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  • Writer's pictureJosh Reyes

Should I use a bank or a mortgage broker?

How do you decide on a bank or a mortgage broker for your mortgage?

The simple answer is the decision is up to you. Below you’ll find some pros and cons of each. Whichever root you pick, I’d be happy to connect you with my most reliable and talented contacts.

Fabian Blank

Working with a mortgage broker

The first question that usually comes up is how a mortgage broker makes money. Using a mortgage broker is a totally free and personalized service. Mortgage brokers get paid a commission from the lenders they refer.

This means a few good things:

  • They are incentivized to keep you happy. You following through on a lending situation that makes you happy is the way they make their money.

  • They have a list of 100+ lenders they work with and can find one that suits you best.

  • They can pass on volume discounts they may receive from lenders.

On the flip side, it also means they can have a tendency to sway you towards a specific lender that pays a better commission or volume-based commission.

Working with a bank

The most common reason for choosing your bank for a mortgage is to consolidate your financial services.

This can come with some added bonuses:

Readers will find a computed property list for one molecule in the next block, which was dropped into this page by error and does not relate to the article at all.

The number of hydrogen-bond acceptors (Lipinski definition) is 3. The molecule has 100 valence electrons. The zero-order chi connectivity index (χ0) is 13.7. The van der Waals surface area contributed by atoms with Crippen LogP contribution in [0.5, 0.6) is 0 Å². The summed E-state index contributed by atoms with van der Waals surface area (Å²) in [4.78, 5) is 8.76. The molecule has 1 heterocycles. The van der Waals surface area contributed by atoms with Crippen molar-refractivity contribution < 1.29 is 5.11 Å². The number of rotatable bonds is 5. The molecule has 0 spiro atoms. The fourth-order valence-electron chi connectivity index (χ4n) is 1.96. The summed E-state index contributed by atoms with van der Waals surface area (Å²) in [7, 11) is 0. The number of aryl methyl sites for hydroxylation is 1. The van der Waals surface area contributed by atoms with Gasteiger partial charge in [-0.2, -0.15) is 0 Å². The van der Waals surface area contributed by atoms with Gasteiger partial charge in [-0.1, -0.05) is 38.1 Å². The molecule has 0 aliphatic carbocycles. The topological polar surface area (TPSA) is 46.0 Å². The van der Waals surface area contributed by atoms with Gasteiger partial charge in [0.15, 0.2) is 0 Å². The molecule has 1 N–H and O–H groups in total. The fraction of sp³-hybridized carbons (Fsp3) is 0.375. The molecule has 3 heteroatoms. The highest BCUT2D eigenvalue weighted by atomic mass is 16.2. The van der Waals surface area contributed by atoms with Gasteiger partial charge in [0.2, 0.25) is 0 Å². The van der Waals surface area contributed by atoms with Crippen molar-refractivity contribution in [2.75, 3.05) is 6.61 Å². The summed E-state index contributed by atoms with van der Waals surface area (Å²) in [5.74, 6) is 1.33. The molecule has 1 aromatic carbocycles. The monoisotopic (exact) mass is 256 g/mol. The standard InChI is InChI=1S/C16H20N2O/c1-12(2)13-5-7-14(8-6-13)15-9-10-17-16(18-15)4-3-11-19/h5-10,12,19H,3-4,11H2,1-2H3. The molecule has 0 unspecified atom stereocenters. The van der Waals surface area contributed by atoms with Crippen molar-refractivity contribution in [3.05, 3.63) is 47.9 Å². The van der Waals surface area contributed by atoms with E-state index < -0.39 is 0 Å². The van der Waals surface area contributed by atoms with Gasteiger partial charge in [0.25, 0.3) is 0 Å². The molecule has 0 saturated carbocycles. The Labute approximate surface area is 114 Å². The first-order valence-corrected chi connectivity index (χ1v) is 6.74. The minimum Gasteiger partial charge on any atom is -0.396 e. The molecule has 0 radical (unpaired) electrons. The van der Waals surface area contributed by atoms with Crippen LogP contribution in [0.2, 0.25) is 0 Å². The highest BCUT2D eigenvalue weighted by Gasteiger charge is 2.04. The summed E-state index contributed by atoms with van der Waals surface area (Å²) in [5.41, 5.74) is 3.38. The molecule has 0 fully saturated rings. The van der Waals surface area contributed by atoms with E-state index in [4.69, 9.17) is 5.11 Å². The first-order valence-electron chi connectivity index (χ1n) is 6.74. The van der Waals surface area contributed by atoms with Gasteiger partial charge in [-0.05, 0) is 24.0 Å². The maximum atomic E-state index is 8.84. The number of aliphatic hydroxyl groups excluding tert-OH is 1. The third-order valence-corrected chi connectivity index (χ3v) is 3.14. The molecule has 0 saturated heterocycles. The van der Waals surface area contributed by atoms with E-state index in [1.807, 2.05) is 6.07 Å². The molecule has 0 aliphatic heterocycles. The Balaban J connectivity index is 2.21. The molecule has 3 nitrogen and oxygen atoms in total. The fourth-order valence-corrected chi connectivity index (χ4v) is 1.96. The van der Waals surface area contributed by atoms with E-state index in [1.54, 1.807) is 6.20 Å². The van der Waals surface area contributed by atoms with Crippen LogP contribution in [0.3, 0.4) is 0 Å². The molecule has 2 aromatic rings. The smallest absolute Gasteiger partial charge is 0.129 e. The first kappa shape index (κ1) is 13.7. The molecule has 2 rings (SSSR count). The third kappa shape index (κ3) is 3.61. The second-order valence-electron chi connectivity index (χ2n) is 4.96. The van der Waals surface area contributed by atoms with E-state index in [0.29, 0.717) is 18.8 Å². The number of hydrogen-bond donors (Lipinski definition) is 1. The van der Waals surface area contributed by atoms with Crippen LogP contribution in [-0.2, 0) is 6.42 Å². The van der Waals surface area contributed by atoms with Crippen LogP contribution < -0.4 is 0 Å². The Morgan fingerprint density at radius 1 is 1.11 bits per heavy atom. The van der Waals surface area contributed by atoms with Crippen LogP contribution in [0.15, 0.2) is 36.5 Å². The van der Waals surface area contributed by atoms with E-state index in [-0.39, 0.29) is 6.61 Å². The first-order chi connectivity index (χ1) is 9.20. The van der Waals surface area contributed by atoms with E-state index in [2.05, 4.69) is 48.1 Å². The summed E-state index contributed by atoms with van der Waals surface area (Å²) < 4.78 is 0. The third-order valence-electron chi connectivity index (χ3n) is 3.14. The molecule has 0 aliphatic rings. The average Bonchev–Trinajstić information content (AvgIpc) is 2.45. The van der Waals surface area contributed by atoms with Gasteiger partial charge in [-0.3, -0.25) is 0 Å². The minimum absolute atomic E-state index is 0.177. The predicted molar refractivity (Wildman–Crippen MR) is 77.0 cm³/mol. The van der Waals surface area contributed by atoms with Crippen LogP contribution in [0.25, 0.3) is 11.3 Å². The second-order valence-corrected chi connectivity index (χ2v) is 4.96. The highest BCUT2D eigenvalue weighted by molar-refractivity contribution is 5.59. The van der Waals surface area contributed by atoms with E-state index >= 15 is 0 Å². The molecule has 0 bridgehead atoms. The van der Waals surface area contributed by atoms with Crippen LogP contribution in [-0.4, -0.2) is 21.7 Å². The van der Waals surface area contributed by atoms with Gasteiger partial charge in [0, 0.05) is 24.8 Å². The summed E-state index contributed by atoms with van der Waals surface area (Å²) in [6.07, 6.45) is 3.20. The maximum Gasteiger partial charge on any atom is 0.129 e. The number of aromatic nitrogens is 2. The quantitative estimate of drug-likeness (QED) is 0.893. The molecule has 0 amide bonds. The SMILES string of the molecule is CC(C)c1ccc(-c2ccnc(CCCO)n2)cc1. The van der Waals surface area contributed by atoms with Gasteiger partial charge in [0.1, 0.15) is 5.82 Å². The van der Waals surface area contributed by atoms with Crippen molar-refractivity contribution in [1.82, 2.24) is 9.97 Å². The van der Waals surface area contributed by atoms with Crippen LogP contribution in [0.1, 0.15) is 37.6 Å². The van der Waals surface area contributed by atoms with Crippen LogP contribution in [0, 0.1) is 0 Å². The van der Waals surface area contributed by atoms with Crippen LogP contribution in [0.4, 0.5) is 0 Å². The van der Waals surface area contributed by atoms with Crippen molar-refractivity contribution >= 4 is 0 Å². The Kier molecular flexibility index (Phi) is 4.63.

• All of your finance-related dealings are in one location which makes everything easier if your goal is to stay as simplified as possible

  • You may qualify for additional perks for continued loyalty and having multiple dealings with the same bank (eg your savings, your credit cards, your business account, etc)

Unfortunately, banks do have their downfalls because they are set up to sell their own services and only their own.

This means:

  • Fewer options with higher rates as they are limited to what the bank offers

  • Stricter conditions for approval because they have high standards when it comes to lending out their money

  • Negotiating is a must and a tough ride because commission is based off sales

Disclaimer: I am not a mortgage specialist and the above should only be taken as loose advice. Please contact a mortgage specialist or bank for formal advice.

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